The South African Air Force (SAAF) on Tuesday said it has temporarily closed down its headquarters in Pretoria after two officials tested positive for coronavirus (Covid-19).
“The South African Air Force has closed down for two days for deep cleaning after two people working at SAAF headquarters tested positive for the novel Covid-19 virus. As a precaution, the SAAF headquarters building has been evacuated and it is undergoing decontamination,” the air wing of the South African National Defence Force said.
The two individuals have since been quarantined according to the South African national department of health protocols and regulations.
“As a precautionary measure, the building was closed on Tuesday until further notice to allow for the necessary decontamination processes to take place as required by the health protocols,” the SAAF said.
“As a precautionary measure, all employees who, at any given time in the last 14 days, came into contact with the positive persons to immediately consult with medical specialists for Covid-19 screening and testing.”
As of Tuesday, Health Minister Zweli Mkhize said South Africa had recorded more than 52,900 confirmed cases of Covid-19 and over 1,100 deaths.
This is an increase of 2 112 cases, taking confirmed positive cases since March to 52,991.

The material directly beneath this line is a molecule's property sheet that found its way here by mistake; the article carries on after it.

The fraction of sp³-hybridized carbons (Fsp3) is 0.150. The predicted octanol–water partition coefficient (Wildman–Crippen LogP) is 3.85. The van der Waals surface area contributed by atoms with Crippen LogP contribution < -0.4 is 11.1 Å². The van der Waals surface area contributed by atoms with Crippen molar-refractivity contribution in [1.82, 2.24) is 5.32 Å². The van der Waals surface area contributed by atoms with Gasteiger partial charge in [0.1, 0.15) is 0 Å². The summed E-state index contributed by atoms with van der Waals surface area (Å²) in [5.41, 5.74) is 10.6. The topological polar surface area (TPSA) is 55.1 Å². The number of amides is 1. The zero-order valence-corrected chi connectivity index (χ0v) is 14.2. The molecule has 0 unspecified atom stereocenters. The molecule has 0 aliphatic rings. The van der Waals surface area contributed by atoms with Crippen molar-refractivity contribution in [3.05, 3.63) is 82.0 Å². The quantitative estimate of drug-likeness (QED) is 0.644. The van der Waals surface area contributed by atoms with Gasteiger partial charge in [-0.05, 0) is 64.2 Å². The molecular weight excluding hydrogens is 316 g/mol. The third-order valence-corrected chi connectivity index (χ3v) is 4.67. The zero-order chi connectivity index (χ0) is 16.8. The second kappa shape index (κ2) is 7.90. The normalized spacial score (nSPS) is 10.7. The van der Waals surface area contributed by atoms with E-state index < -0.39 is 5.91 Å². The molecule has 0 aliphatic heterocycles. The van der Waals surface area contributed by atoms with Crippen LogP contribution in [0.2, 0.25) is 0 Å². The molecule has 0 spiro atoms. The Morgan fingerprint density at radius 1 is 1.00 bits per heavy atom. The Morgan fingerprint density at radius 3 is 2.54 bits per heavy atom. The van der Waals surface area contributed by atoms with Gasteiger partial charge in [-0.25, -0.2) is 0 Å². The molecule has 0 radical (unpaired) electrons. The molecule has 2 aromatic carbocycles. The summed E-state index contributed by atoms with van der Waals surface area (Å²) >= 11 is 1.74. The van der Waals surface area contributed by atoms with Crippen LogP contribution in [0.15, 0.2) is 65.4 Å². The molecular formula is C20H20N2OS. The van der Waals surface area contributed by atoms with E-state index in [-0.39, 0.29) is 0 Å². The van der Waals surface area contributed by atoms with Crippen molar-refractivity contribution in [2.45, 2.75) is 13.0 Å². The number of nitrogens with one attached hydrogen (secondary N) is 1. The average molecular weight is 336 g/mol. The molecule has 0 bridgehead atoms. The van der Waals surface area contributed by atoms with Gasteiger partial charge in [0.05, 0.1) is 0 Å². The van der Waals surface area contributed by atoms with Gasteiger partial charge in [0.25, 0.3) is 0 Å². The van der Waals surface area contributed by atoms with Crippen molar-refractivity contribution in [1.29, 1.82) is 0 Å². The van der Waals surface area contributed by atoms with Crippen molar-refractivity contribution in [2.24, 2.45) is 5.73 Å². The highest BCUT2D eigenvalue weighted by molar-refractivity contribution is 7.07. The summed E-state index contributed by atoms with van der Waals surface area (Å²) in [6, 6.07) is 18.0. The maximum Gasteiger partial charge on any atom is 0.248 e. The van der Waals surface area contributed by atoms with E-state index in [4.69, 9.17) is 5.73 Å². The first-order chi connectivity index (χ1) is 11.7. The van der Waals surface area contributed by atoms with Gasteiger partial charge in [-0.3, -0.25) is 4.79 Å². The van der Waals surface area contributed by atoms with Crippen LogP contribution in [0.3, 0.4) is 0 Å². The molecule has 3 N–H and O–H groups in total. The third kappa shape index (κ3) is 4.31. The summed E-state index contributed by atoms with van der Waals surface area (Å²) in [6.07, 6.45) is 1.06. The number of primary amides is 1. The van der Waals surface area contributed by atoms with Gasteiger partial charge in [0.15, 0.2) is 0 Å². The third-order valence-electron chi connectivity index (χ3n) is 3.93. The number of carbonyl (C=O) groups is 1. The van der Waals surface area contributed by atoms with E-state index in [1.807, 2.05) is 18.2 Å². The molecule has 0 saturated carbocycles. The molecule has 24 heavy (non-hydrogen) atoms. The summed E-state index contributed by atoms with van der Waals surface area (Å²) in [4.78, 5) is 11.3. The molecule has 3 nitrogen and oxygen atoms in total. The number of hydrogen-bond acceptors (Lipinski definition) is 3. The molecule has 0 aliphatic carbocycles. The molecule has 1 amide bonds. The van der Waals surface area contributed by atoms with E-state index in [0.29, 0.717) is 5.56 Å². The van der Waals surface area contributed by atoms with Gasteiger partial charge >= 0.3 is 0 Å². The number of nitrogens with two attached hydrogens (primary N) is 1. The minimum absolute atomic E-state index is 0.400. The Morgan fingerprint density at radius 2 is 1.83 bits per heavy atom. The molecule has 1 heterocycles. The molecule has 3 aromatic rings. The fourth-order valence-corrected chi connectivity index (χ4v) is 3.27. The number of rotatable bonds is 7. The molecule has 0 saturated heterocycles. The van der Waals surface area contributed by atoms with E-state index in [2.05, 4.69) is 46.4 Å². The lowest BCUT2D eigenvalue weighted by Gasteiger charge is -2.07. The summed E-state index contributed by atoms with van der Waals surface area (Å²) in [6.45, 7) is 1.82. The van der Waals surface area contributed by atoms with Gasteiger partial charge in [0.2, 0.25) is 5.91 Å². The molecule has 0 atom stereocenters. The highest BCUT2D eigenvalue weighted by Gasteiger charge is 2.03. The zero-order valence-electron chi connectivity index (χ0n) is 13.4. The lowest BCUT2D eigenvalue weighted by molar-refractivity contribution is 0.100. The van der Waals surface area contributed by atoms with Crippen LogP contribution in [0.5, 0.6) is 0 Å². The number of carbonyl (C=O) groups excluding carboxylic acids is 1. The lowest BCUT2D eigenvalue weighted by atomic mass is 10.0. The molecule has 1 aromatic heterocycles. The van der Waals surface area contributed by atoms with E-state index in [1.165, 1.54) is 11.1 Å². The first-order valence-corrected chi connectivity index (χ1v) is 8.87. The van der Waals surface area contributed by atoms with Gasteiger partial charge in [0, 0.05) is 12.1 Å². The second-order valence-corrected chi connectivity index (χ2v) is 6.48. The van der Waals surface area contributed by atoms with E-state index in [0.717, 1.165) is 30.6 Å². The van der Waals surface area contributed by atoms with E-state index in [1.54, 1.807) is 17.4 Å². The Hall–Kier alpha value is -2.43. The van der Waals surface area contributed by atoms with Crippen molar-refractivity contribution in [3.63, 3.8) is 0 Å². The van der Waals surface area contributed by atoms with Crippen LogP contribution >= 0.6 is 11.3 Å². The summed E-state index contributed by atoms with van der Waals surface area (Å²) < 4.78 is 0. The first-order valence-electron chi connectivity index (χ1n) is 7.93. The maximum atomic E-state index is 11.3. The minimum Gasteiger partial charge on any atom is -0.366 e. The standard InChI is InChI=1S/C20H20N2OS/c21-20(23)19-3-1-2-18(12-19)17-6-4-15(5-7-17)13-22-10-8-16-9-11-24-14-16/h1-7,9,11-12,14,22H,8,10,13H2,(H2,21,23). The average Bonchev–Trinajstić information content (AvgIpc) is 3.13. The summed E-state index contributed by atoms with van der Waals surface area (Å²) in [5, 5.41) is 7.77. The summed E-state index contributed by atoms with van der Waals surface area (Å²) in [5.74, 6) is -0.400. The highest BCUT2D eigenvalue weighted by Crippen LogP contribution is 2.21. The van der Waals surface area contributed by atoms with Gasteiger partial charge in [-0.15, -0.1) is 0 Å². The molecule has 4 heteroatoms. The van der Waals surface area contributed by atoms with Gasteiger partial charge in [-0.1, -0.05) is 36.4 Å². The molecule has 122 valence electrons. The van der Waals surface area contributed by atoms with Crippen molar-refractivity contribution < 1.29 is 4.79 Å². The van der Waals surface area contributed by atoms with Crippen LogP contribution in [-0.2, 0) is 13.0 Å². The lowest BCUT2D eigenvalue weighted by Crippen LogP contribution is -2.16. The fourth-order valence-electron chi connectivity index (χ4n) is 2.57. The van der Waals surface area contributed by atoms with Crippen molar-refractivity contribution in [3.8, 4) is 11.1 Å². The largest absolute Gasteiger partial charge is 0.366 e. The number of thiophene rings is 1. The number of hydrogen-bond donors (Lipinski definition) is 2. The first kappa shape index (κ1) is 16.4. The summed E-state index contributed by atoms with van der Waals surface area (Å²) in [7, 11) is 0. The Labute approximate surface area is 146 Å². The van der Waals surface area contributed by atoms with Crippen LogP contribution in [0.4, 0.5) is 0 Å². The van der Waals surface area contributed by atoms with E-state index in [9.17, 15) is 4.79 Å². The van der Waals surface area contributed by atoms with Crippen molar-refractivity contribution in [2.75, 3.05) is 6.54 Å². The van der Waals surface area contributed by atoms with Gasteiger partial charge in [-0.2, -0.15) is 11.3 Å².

Data released by Mkhize showed that there were just under one million Covid-19 tests which had been conducted in the country.
Last month, President Cyril Ramaphosa announced that all of South Africa was moving to level 3 of the Covid-19 nationwide lockdown from 1 June.
“Moving to alert level 3 marks a significant shift in our approach to the pandemic. This will result in the opening up of the economy and the removal of a number of restrictions on the movement of people, while significantly expanding and intensifying our public health interventions,” Ramaphosa said at the time.
The nationwide night-time curfew will also be lifted. Earlier on Tuesday, Ramaphosa expressed his condolences over the fatalities from Covid-19 as the national death toll breached 1,000 and the number of confirmed cases surpassed 50,000.
In a statement, Ramaphosa said his government would, if necessary, impose a higher alert level in specific parts of the country to prevent a rapid increase in cases of the coronavirus that has infected more than 7.2 million people globally since December and taken more than 409,000 lives.